Foreign Policy Blogs

The Battle of the Budget and State's White Knight

As most American readers are probably aware, the US House of Representative has passed spending cuts of some $61 billion from the federal budget, in an attempt to reduce the national defecit. Members deliberated into the early morning over where to trim aid for schools, health care, environmental protection and foreign aid. Now, despite the threat of presidential veto, the cuts will be passed along to the Senate, which is expected to amend it further.

As I understand it, House Republicans have lumped State Department funds in with “domestic discretionary spending.” Now, Democrats are warning that subjecting these funds to massive cuts might dismantle America’s strategy in Iraq, which depends on the drawdown of Department of Defense and a corresponding increase to State Department operations. Secretary of Defense, Robert Gates, spoke Thursday on behalf of the State department, warning a Senate committee the the mission in Iraq (and the “gains” we have made) will be critically threatened if State doesn’t get the money it has requested to fund its work as U.S. forces exit this year. Yes, it is strange for one Department head to defend another agency’s funding…but desperate times call for uncommon measures.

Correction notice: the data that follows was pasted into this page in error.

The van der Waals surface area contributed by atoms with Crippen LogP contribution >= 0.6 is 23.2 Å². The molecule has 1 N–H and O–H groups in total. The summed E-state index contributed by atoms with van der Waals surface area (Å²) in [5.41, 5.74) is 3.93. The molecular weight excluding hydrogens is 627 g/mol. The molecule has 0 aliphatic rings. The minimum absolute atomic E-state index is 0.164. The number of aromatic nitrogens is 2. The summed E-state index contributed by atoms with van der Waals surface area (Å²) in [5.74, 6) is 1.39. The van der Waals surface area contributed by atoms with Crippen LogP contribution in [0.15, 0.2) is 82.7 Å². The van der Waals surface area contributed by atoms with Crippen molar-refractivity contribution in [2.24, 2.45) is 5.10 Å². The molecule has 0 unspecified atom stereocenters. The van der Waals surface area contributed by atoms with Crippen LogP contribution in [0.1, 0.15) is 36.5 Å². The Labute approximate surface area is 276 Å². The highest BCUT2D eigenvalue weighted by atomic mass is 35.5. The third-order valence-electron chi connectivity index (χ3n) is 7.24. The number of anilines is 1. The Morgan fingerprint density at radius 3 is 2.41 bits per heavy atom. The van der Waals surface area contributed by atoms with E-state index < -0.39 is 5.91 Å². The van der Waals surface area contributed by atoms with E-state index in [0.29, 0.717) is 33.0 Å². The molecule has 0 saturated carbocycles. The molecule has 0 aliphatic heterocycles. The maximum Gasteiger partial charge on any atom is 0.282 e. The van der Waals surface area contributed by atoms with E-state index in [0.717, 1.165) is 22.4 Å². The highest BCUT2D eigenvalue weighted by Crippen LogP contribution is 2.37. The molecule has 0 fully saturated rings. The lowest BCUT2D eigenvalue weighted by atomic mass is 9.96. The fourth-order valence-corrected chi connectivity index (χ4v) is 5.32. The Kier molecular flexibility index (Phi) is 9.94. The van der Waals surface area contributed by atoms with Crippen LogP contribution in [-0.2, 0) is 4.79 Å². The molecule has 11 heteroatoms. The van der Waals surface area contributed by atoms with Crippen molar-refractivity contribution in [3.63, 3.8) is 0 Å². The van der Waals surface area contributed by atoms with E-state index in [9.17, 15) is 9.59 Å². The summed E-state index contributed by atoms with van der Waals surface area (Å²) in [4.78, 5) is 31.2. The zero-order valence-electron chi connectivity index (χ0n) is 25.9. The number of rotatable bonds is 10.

Faced with the fact that the training of Iraqi police and other programs once handled by the Pentagon could be permanently abandonded, Gates compared the situation to the 1980s when “we spent billions to drive the Soviets out of Afghanistan, and we couldn’t get a million dollars to build schools in Afghanistan in 1989 and 1990,” leading to a Taliban takeover.

“The same thing is going to happen in Iraq,” he said if the State Department gets shortchanged.

This battle will likely be decided in the Senate, which stands between the ravenous House and President Obama’s White House. On Monday, the president released his budget which proposed spending just $16 billion in Iraq – a significant decrease as US diplomats take over from combat troops.



Reid Smith

Reid Smith has worked as a research associate specializing on U.S. policy in the Middle East and as a political speechwriter. He is currently a doctoral student and graduate associate with the University of Delaware's Department of Political Science and International Relations. He blogs and writes for The American Spectator.